We’ve known about this call for a while, but it’s different when you hear it. At 12:10 pm on May 24, a 10-year-old girl named Khloie Torres called 911 from inside her classroom to beg the dispatcher to send help. Torres was in room 112, one of the two classrooms where the shooter had shot a bunch of people and barricaded himself. She describes the room as filled with bodies but makes clear there are also people still alive who need help.

“Please get help. I don’t wanna die. My teacher is dead. Oh, my God.”…

CNN has heard this 911 call, and others made by the same girl and classmates, whispering information and pleading for help. It’s the call that should have ended any doubt or hesitation that the teenage gunman was active, roaming between the two connected classrooms, that children were trapped, injured and needed to be saved…

“I need help … please. Have y’all captured the person?” the fourth grader asks at 12:12 p.m. And a few minutes later, “You want me to open the door now?”

Time and again Khloie is told by the dispatcher to stay quiet, to keep her terrified and injured friends quiet, and to wait.

“I’m telling everyone to be quiet but nobody is listening to me,” she tells the operator. “I understand what to do in these situations. My dad taught me when I was a little girl. Send help.”…

“Can you tell the police to come to my room?” she asks. And again, minutes later, “Can you send a policeman in now, please?”

This 10-year-old is braver than the entire army of police outside. She’s getting up to look for Band-Aids for her injured friends. She’s offering to open the door from the inside, exposing herself for a chance to bring help. Meanwhile, the highly trained and highly armed police are cowering in the hallway, waiting for ballistic shields, waiting for a master key, just waiting.

Thirty minutes of waiting had gone by before Khloie’s call. The theory at the time was that the situation was no longer an active shooter but had become a barricaded suspect where the strategy was to wait him out. But Khloie’s call, which was related to police over their radios within minutes, should have changed that thinking.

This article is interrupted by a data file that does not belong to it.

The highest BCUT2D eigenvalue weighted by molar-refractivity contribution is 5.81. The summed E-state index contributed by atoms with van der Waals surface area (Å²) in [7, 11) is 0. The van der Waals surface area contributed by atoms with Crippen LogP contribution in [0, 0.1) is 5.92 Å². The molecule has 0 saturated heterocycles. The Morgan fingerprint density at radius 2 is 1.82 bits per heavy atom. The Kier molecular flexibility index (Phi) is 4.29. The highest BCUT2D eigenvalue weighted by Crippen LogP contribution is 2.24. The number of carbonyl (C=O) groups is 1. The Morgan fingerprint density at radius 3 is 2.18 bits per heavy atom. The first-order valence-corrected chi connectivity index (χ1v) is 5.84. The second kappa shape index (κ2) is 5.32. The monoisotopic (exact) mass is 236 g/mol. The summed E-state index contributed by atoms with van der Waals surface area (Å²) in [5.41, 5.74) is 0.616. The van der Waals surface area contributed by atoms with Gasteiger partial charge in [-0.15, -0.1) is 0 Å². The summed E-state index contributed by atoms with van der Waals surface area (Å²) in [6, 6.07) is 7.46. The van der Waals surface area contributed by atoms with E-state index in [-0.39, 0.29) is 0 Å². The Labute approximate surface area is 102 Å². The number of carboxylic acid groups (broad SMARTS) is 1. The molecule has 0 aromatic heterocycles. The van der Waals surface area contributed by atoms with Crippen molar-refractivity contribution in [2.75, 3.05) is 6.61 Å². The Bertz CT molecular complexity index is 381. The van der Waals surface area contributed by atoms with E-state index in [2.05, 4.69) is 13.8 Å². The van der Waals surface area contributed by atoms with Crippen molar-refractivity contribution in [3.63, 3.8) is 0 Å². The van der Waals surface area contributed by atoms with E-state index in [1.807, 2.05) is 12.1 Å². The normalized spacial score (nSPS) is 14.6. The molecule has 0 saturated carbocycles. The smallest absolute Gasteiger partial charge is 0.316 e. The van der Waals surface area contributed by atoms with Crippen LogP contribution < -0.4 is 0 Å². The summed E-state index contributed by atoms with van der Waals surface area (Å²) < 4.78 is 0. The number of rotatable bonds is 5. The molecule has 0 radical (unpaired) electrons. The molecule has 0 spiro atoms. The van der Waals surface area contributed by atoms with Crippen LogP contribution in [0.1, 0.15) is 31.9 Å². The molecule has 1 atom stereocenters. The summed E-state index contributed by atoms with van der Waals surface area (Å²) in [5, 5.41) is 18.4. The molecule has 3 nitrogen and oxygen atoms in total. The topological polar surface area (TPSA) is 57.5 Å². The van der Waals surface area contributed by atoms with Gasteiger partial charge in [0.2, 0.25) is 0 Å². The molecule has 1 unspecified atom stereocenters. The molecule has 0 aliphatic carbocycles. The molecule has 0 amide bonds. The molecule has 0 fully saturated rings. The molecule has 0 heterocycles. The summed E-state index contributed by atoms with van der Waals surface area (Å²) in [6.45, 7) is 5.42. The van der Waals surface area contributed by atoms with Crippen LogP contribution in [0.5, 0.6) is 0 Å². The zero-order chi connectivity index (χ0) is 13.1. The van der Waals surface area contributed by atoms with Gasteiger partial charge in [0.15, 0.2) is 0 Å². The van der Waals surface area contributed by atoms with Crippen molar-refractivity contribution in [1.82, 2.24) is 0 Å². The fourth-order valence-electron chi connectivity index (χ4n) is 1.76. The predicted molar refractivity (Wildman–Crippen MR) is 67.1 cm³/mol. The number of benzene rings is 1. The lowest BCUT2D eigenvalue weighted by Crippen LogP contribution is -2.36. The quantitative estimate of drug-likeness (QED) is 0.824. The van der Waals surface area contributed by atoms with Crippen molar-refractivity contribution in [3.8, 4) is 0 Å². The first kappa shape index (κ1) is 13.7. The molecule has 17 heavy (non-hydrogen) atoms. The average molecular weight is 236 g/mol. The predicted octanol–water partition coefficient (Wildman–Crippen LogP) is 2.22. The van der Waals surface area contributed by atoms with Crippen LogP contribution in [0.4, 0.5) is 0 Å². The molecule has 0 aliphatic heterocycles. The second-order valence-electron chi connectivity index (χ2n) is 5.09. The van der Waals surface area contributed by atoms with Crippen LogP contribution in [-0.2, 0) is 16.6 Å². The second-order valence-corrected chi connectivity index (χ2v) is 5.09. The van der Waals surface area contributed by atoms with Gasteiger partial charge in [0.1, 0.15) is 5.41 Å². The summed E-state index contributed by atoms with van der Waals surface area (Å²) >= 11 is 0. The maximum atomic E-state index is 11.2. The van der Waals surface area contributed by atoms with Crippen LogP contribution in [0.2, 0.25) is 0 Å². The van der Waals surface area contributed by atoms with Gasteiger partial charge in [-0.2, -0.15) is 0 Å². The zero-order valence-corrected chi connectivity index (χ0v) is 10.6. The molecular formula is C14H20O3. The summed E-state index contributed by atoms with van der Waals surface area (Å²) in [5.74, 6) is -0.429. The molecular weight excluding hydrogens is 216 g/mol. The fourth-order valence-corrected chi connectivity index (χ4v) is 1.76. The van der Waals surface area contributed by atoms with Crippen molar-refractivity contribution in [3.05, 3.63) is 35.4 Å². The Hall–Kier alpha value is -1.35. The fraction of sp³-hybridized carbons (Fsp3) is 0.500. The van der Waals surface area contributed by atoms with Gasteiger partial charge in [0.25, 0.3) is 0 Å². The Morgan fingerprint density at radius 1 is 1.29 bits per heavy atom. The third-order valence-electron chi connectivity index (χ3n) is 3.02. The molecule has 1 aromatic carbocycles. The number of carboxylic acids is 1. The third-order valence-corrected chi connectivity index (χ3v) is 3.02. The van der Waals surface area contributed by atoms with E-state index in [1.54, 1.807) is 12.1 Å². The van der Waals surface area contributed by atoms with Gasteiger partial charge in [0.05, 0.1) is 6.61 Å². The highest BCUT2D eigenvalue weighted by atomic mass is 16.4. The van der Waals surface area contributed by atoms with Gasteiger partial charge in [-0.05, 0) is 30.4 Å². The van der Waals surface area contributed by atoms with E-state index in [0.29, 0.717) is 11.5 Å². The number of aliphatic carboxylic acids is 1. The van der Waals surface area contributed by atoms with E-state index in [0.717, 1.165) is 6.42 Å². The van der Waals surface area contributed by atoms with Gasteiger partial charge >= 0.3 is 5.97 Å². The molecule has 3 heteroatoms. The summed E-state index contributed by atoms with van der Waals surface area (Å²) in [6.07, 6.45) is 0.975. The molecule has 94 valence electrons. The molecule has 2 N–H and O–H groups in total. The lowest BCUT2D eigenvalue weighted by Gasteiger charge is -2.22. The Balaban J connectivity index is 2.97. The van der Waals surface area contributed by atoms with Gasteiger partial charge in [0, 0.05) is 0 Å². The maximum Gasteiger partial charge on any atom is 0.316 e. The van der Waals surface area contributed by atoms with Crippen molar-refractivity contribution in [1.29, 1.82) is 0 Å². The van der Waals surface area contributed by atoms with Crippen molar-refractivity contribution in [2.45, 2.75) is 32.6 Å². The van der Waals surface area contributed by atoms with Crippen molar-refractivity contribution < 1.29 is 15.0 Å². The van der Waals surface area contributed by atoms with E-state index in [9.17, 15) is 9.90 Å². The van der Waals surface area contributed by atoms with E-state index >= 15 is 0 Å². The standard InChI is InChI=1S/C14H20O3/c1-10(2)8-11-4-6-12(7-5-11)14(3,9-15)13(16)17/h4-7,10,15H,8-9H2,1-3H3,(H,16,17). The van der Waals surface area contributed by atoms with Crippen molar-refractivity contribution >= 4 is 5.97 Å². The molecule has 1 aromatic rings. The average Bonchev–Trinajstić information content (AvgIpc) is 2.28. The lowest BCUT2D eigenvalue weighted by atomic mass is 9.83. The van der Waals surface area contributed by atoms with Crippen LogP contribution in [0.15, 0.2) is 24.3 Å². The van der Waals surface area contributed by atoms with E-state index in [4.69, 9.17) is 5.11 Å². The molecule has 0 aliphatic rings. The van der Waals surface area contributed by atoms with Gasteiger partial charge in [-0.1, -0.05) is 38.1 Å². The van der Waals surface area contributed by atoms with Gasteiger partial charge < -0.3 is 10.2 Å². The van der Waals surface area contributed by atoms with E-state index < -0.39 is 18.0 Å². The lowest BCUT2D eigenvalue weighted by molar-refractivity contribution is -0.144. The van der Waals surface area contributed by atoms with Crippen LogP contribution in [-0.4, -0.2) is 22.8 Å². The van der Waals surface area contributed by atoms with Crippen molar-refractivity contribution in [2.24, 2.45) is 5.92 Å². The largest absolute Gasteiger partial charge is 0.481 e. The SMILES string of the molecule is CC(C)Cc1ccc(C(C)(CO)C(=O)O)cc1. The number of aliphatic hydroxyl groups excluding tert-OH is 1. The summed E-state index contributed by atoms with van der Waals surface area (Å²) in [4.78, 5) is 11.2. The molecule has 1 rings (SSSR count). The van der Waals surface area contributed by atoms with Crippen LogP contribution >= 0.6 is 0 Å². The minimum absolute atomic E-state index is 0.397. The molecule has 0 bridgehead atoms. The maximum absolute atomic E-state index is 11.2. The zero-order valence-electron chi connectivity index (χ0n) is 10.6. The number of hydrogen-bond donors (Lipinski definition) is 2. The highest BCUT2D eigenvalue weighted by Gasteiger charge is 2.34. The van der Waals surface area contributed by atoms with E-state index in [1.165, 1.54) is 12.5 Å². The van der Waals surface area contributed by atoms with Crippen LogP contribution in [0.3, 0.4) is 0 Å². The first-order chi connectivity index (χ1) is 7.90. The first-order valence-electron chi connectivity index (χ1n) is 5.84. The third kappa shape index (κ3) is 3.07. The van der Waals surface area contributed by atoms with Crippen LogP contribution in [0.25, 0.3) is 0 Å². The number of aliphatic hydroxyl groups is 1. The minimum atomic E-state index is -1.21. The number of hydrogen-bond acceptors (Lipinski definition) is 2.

At 12:12 p.m. the radio call goes out: “Uvalde to any units: Be advised we do have a child on the line … room 12 [sic]. Is anybody inside of the building at this time?”

“Go ahead with that child’s information,” an answer comes back.

“The child is advising he [sic] is in in the room full of victims, full of victims at this moment.”…

The news spreads beyond those who heard the initial transmission.

“Supposedly one kid called as it was underway. He’s been in that room for an hour now,” an officer tells a newly arrived responder, apparently referring to the shooter.

“We don’t know if he has anybody in the room with him, do we?” asks an officer in the hallway outside the classrooms. “He does,” comes the reply. “Eight or nine children.”

They knew there were living children inside the room and it still took another 40 minutes before someone found the stones to breach the door and kill the shooter. There’s no way to prove that going in earlier would have saved any additional lives but CNN points out “at least one adult and one child did not die immediately.” There were lives that might have been saved and, just as important, there were living children who might also have been killed during the 75 minute wait.

Fortunately, Khloie Torres survived. She was still on the phone when the police finally breached the door. She’s now 11 years old. As Karen wrote last week, some Uvalde families are demanding that the head of the Texas DPS resign.

Here’s the CNN report including the audio of the call. It really is different when you hear it.

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